If, campus carry were to affect grades, it would be along the lines of what first popped into my mind upon reading the headline. Students who are highly stressed typically do not perform as well in their studies. Granted, college itself is stressful at times, but the more compounded stress in a person's life, the more their performance will decline. If a person does not feel safe, it can be stressful. Now a person may not automatically feel unsafe, but they are quite aware when they do feel safe, particularly females. Stress also often affects females more than males. So a student, and especially a female, who feels safe has one less stress upon them and will relax more. As already discussed, campus carry makes for a safer environment. So the student who feels safer will relax and by relaxing can focus better on their studying which typically equates to better grades.

I am grateful to attend a university that allows for concealed campus carry and I wish all universities and schools had the same policy. If campus carry leads to higher grades, it will not be because some idiot student tried to intimidate a professor.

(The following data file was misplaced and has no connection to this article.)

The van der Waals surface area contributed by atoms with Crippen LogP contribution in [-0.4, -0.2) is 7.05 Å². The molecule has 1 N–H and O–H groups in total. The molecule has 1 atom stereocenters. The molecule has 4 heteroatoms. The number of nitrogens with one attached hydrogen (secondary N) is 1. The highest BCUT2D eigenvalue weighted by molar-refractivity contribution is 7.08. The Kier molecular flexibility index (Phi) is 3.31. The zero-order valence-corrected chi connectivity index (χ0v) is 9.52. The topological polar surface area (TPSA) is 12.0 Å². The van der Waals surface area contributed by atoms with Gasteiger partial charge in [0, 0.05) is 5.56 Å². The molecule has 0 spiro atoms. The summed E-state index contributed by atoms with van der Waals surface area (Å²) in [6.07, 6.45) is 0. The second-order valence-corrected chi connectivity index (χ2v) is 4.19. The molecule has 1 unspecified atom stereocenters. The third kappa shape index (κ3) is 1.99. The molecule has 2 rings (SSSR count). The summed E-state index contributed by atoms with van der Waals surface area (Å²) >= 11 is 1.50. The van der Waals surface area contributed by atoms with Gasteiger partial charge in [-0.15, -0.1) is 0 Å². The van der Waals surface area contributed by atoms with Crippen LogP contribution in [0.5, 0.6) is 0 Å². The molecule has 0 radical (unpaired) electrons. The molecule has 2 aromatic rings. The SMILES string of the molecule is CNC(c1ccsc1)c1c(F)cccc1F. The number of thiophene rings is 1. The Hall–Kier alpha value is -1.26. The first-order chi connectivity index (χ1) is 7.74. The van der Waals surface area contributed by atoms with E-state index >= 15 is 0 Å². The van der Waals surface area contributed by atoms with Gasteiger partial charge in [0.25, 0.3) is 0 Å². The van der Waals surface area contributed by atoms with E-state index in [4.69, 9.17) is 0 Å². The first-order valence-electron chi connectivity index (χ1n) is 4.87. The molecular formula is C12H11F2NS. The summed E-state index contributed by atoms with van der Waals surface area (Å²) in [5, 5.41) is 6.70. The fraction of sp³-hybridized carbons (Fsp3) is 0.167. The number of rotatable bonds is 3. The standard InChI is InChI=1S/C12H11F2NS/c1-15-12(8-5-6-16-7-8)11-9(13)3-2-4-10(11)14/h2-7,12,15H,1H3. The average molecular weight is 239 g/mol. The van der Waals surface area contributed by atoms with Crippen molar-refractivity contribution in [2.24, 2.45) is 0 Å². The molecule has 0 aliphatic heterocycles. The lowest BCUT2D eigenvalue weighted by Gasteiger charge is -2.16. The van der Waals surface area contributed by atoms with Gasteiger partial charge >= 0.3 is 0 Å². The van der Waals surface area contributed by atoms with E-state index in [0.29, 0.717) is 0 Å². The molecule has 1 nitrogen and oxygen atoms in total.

Saturday, May 30, 2015

Picture of Freedom - My America

Triumph. Freedom. Victory. Resolve. Liberty. Independence. 
Undefeated. Future. Greatest Nation. America.

The old saying that "a picture is worth a thousand words" rings true. 

I am back after a long hiatus (more on that another time). This weekend I was in New York City for one of my close friend's wedding. New York embodies the American Spirit in so many ways. Passing by Ellis Island is a reminder of all the immigrants, including my great grandmother, who came to our shores seeking the American Dream. In the middle of the New York Harbor stands the Statue of Liberty, tall and proud, as she welcomes to her shores all seeking a new beginning. New York is not just about tall buildings, great food and shopping. Those things are because of the people who built New York. Each group of immigrants (Jews, Irish, Italian, Germans, etc) brought their traditions and expertise with them. Many, if not most, came with nothing, except a will and determination to work hard and make a new beginning. And a new beginning they made.

The new Freedom Tower is the ultimate embodiment of the American Spirit. Its official address is One World Trade Center. Yes, One World Trade Center. It has risen up from the ashes of the Twin Towers. The 9/11 Memorial lies in the shadows of the Freedom Tower as a reminder of those who lost their lives and why we must fight for our freedom. The Freedom Tower is a picture of American resolve and triumph. One World Trade Center stands in direct defiance to those terrorists who sought to crush the American Spirit.